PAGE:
Yeah, for sure.
I think we're running out of time here but I wanted to ask you one last question.
What is one book you recommend everybody to read? Oh, God. It's so difficult because everyone has their own sort of go-to.
Actually, I learn by listening and watching less about reading because sometimes I get tired.
For me, I like books that help me delve a little deeper into areas that in a day-to-day, I don't get to.
But I also like books that influence how I think. I'm a very positive thinker and the joke at home is always that mama's going to write a helicopter and throw it over the wall and go buy herself a helicopter.
That's how she's going to get one.
And the joke is about the book, The Secret. The Power of Manifestation.
The Power of Manifestation. So, for me, out of all of the books that I've read, I think that book always pops up and I once in a while go back and look through it again just to say in case I'm happy now.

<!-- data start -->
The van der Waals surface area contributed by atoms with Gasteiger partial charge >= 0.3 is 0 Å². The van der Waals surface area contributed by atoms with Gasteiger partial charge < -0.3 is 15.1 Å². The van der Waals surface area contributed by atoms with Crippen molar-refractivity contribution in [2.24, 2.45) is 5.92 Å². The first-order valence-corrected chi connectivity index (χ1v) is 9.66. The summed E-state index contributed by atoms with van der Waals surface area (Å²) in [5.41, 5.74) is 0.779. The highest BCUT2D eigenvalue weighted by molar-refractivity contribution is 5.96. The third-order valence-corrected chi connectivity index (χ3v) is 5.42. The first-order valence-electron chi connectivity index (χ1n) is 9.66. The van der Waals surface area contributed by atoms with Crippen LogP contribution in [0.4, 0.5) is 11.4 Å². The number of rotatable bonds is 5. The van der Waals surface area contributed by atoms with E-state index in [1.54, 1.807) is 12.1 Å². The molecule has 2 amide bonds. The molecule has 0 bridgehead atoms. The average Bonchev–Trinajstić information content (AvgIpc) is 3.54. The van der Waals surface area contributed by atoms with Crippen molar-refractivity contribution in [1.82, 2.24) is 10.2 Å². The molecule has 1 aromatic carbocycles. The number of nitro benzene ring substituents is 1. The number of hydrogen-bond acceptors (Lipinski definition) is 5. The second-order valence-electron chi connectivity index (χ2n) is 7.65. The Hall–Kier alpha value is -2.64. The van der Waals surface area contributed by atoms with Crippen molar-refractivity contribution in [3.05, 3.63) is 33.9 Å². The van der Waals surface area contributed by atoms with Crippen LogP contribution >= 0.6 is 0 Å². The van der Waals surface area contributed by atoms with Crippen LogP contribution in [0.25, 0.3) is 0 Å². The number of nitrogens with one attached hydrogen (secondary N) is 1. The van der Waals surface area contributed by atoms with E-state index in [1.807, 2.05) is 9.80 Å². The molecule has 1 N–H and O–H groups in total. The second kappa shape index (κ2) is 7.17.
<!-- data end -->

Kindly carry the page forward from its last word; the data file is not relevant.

I don't know. I don't think we're going to change.
We will manifest this. We will make it happen. I'll go buy myself that helicopter when I want to.
Yeah. So, I find that, I know, it's not a management goal for a philosophical one, but I think that the power of manifesting, I believe in it, truly.
Great. Thank you so much for talking to us today. Are there any questions from the audience?
No? Well, thank you so much, Maha, for your time and it was really a pleasure talking to you.
I hope people watching can learn from some of your highlights and some of the ways that you think and adapt that into their life.
Thank you. Thank you for having me. Yeah. Thank you so much.